BERGIN v. PORTMAN

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Court of Appeal, Second District, Division 1, California.

Daniel J. BERGIN and Letitia Bergin, Plaintiffs and Appellants, v. Julian PORTMAN, Defendant and Respondent.

Civ. 65144.

Decided: March 18, 1983

Ellner Prager Schenck & Stone, John D. Schenck, Ellner Prager & Schenck, and Richard N. Ellner, Los Angeles, for plaintiffs and appellants. Shibel, Hinojosa & Liebenbaum and Lynard C. Hinojosa, Los Angeles, for defendant and respondent.

Plaintiffs appeal from judgment dismissing their action for delay in bringing it to trial.

 On July 21, 1976, plaintiffs filed a complaint for specific performance of a contract to sell real property and damages for breach of that contract.   On February 7, 1977, summary judgment was entered in favor of plaintiffs.   On April 26, 1977, defendant filed a notice of appeal.   The judgment was reversed and on May 12, 1978, remittitur was filed by the clerk of the trial court.   On July 20, 1978, plaintiffs filed an at-issue memorandum.   On May 21, 1981, counsel for the respective parties executed a stipulation/declaration in lieu of personal appearance at trial setting conference scheduled for June 4, 1981.   On the latter date the court, guided by counsel's availability as indicated in the stipulation/declaration, set the case for trial on November 24, 1981.   On August 3, 1981, defendant moved to vacate the trial date and dismiss the action on the ground that plaintiffs had failed to bring it to trial either within five years after the complaint was filed or within three years after the remittitur was filed in the trial court following reversal of the summary judgment.  (Code Civ.Proc., § 583, subds. (b), (c).) 1  In his memorandum of points and authorities in support of the motion, defendant argued that apart from the provisions of section 583, the court had inherent power to dismiss for lack of diligent prosecution.   On August 20, 1981, judgment was entered dismissing the action under subdivision (c) of section 583.

Section 583 provides in pertinent part:  “(b) Any action heretofore or hereafter commenced shall be dismissed by the court in which the same shall have been commenced ․ on motion of the defendant, after due notice to the plaintiff or by the court upon its own motion, unless such action is brought to trial within five years after the plaintiff has filed his action ․  [¶] (c) ․ When in an action after judgment, an appeal has been taken and judgment reversed with cause remanded for a new trial ․, the action must be dismissed by the trial court, on motion of defendant after due notice to plaintiff or of its own motion, unless brought to trial within three years from the date upon which remittitur is filed by the clerk of the trial court.   Nothing in this subdivision shall require the dismissal of an action prior to the expiration of the five-year period prescribed by subdivision (b)․  [¶] (f) The time during which the defendant was not amendable to the process of the court and the time during which the jurisdiction of the court to try the action is suspended shall not be included in computing the time period specified in any subdivision of this section.”

Plaintiffs contend that under these provisions the time during which the court's jurisdiction to try the case was suspended, i.e., from the filing of defendant's notice of appeal on April 26, 1977 to the filing of the remittitur on May 12, 1978 (a period of 1 year and 16 days), must be excluded from the five-year period specified in subdivisions (b) and (c);  accordingly, the time within which the action had to be brought to trial to avoid a mandatory dismissal did not expire on July 21, 1981, but was extended for a period of 1 year and 16 days to August 6, 1982.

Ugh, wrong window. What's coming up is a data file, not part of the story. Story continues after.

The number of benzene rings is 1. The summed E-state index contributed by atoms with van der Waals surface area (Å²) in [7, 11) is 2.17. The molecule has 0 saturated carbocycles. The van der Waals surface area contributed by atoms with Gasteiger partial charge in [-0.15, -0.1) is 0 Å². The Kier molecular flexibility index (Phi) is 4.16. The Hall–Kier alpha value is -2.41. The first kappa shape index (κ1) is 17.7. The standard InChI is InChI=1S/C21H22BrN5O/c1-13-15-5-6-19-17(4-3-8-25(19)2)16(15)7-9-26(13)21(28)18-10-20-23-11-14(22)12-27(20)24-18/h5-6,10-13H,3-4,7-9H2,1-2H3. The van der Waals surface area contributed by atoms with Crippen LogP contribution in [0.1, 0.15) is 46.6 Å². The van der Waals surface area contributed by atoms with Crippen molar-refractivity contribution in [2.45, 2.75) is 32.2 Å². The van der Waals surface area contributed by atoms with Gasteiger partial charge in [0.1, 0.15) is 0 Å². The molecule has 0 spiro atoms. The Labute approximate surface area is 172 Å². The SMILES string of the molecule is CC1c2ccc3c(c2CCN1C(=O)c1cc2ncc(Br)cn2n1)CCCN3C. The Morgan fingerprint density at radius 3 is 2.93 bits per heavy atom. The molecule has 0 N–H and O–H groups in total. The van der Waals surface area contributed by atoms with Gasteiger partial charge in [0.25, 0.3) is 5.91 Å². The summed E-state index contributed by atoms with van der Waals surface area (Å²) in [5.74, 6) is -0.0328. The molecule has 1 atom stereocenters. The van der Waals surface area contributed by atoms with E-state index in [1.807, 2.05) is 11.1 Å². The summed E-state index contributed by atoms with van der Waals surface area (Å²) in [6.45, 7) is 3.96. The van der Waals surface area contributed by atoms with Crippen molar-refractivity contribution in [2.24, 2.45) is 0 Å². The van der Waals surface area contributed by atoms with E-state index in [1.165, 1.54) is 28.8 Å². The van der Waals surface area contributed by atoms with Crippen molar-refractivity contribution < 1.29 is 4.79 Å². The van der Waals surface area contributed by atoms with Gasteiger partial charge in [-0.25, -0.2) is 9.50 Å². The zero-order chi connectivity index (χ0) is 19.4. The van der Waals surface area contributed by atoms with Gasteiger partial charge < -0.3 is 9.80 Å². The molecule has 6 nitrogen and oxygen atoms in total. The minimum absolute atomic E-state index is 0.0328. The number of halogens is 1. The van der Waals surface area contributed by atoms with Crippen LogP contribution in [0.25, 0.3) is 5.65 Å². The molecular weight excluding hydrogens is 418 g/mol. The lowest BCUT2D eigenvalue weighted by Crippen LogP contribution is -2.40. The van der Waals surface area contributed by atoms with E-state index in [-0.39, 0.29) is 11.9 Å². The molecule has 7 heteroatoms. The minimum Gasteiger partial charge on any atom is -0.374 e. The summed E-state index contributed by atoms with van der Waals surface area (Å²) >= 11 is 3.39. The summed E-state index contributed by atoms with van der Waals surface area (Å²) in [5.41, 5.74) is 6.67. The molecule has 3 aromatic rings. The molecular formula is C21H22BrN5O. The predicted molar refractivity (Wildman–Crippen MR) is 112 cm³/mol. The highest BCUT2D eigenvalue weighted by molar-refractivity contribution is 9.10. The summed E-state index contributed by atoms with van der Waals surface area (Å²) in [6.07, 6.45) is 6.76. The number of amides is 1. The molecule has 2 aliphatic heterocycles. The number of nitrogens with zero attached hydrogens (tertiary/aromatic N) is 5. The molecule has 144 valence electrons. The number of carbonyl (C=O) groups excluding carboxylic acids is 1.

“In construing a statute the function of the judge is simply to ascertain what in terms or substance is already there and not to insert what has been omitted or to omit what has been inserted.   (Code Civ.Proc., § 1858.)   Under the guise of construction the court will not rewrite a law ․ and it will not give the words an effect different from the plain and direct import of the terms used.”  (Estate of Tkachuk (1977) 73 Cal.App.3d 14, 18, 139 Cal.Rptr. 55.)   Also, all parts of a statutory scheme must be construed as a whole to the end that none is useless or deprived of meaning.  (Romak Iron Works v. Prudential Ins. Co. (1980) 104 Cal.App.3d 767, 776, 163 Cal.Rptr. 869.)   In light of these principles we conclude that plaintiffs' contention is correct.   Subdivision (c) of section 583 specifies that the three-year limitation placed upon bringing an action to trial after the filing of remittitur following reversal on appeal and remand for a new trial 2 shall not require the dismissal of an action prior to the expiration of the overall five-year period from the date of the original filing of the action as provided in subdivision (b).  (See Review of Selected 1972 California Legislation (1973) 4 Pacific L.J. 316;  McDonough Power Equipment Co. v. Superior Court (1972) 8 Cal.3d 527, 533–534, fn. 5, 105 Cal.Rptr. 330, 503 P.2d 1338.)   Subdivision (f) provides that “the time during which the jurisdiction of the court to try the action is suspended shall not be included in computing the time period specified in any subdivision of this section.”  (Emphasis added.)   In discussing this provision, Witkin states:  “If, for any reason, the trial court for a time loses jurisdiction of the case, and cannot try it, it would be wholly unjustifiable to penalize the plaintiff for failing to bring it to trial during such time.   Accordingly, the time during which such jurisdiction is suspended is not counted as part of the period.   The obvious example is an appeal, which removes the cause to the appellate court.”  (4 Witkin, Cal. Procedure (2d ed. 1971) Proceedings Without Trial, § 103, p. 2765;  original emphasis.)   In determining whether plaintiffs' action was subject to dismissal we may not ignore subdivision (f), which is expressly made applicable to all other subdivisions of section 583.   Reading subdivisions (b), (c) and (f) as a whole compels the conclusion that in computing the date by which plaintiffs' action had to be brought to trial in order to avoid dismissal, the time during which the court's jurisdiction to try the action was suspended because of defendant's appeal from the summary judgment must be excluded from the overall five-year period commencing with the filing of the complaint.   The result is that plaintiffs had until August 6, 1982 to bring their action to trial and the action therefore was improperly dismissed.